Filled with the Spirit
June 8, 2014
Day of Pentecost/Confirmation Day
Today we celebrate Pentecost, one of the most important Christian holidays of the year. On this day, St. Peter preaches to us, “And in the last days it shall be, God declares, that I will pour out my Spirit on all flesh.” On Pentecost, God pours out His Spirit upon those Disciples because He wanted to include the whole world into His covenant. And so He has to you as well who have been baptized into Christ, calling you to privately and publicly bear witness to Christ crucified for forgiveness of sins.
The entire Book of Acts emphasizes Gods’ mission of carrying the Gospel to all people and joining them into the body of Christ through Baptism. In Baptism, God pours out His Holy Spirit. We are called to imitate not the experience of that Pentecost so long ago, but to turn to God’s promise of renewal in Baptism through daily repentance. Then, turn around and filled with the peace of Christ and with His Word in your heart and on your tongue, bear witness to others of that which you have received in Christ.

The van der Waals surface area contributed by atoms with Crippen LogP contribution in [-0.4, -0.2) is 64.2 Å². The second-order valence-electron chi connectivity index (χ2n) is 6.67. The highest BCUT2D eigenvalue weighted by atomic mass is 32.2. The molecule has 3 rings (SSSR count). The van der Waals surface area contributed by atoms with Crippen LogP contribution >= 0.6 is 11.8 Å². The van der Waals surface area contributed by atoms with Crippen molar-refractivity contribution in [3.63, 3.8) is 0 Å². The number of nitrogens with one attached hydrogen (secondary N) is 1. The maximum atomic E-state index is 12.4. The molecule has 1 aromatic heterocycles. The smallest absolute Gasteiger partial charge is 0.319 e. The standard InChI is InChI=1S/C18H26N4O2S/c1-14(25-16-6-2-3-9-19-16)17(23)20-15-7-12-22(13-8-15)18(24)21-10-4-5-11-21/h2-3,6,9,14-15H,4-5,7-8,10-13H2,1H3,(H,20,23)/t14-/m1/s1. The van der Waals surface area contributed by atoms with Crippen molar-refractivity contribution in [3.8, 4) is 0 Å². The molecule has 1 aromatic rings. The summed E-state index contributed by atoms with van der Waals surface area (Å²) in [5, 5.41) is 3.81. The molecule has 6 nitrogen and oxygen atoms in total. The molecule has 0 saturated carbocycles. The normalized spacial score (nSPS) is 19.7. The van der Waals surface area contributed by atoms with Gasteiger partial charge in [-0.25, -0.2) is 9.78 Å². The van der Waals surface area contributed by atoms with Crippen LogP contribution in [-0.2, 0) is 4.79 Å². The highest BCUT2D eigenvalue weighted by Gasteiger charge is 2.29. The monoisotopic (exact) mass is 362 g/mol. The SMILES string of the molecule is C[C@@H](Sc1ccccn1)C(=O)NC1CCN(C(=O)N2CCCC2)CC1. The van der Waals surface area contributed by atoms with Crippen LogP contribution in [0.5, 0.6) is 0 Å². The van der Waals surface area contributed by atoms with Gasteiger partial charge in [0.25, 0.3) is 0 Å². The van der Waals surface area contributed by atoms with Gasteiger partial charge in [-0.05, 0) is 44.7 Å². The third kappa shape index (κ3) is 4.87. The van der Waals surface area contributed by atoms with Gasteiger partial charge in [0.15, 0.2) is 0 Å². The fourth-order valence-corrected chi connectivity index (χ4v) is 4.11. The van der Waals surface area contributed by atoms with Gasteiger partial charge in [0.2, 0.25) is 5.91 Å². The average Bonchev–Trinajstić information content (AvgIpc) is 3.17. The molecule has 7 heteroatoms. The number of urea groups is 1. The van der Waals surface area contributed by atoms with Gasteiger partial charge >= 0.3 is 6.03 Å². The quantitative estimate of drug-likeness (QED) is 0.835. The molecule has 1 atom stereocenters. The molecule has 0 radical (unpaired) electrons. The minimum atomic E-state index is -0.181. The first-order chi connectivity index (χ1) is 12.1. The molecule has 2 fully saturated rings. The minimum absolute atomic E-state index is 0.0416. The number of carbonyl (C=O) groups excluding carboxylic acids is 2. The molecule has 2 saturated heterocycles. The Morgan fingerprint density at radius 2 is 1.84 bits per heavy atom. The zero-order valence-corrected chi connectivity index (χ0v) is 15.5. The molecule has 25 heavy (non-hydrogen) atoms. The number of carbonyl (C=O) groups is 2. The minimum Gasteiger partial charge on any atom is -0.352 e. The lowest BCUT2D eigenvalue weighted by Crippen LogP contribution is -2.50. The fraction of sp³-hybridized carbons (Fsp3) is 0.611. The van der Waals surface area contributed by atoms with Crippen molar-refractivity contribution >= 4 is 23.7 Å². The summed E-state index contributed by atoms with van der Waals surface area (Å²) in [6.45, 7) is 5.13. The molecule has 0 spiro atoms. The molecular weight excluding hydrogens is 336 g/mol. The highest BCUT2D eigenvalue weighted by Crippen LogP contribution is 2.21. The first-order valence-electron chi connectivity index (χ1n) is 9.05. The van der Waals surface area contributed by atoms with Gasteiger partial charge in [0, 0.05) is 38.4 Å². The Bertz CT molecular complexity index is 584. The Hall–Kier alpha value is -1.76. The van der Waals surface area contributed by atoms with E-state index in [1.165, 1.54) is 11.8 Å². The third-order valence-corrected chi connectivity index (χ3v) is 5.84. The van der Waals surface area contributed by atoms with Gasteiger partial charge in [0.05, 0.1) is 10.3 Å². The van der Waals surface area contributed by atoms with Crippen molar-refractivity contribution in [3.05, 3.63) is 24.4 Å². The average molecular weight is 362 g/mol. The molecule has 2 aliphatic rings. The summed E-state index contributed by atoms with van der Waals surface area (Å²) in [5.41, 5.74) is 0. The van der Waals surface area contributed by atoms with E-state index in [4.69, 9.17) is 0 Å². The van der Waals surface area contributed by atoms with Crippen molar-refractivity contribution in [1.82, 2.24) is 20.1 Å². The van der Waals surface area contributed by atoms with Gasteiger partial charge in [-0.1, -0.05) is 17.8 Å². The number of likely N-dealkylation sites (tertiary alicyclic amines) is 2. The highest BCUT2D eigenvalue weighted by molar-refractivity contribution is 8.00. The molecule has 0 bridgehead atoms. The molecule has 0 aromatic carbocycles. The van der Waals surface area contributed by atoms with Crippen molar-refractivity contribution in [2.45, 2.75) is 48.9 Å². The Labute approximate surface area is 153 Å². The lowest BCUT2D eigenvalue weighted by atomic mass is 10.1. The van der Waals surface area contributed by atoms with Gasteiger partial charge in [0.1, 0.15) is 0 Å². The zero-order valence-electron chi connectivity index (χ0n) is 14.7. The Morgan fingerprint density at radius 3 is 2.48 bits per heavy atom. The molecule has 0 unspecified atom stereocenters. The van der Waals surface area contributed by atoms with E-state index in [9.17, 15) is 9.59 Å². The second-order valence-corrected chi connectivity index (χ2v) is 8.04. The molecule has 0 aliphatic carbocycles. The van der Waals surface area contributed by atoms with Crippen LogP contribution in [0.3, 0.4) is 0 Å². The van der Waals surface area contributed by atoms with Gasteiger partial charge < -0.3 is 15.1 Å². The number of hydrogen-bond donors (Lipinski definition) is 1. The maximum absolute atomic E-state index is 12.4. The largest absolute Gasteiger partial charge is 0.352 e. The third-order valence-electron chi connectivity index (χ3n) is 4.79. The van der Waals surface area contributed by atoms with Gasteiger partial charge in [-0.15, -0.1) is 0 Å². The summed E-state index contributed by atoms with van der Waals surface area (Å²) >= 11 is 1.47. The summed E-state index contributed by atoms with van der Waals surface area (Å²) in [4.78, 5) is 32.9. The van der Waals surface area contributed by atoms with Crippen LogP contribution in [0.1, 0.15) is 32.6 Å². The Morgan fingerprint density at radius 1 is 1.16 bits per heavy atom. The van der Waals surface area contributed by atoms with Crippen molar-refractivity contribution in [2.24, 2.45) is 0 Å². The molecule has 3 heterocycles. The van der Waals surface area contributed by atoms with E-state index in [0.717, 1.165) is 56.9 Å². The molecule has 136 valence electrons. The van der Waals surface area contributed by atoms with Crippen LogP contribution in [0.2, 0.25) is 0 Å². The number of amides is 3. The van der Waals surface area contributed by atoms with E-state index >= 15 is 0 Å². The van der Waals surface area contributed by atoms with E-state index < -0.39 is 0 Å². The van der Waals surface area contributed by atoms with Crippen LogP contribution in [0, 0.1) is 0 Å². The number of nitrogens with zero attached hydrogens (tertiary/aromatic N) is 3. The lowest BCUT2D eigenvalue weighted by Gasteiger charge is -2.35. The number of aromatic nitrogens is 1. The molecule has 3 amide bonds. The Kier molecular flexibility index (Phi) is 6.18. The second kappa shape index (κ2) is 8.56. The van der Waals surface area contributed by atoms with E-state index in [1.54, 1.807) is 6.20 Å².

The Holy Spirit teaches you a new language, the language of Christ, the language He speaks in His Word. He teaches you “Christian.” That is part of what we are doing today as we celebrate not just Pentecost, but the confirmation of a sister in Christ. Confirmation teaches you to speak Christian by the power of the Holy Spirit working through God’s Word.
Confirmation is simply one step in the life of the Christian. It is not an end to anything. It is not a graduation. You do not graduate from Church. You do not graduate from studying God’s Word with other Christians in Sunday School and Bible study. You do not move on to something different, certainly not something less. It does not bestow any more grace, or a different grace. It is a declaration of the work of the Spirit in your life, that you are a Christian who has been baptized, confesses the faith, and is in communion with Christ and His Church.
Christians are disciples of Jesus - catechumens - for life, not just for a couple years of confirmation instruction. We learn from God’s Word continually as we sit together at Jesus’ feet in the Christian congregation and in the Christian home. From His Word, we learn that we are sinners, we learn repentance, we learn to confess our sins to God and to one another, we learn to trust in Him for the forgiveness of sins, we learn to forgive others as they sin against us, we learn to live faithfully in our vocations in life. Catechesis involves doing those things that we Christians will continue to do for the rest of our lives.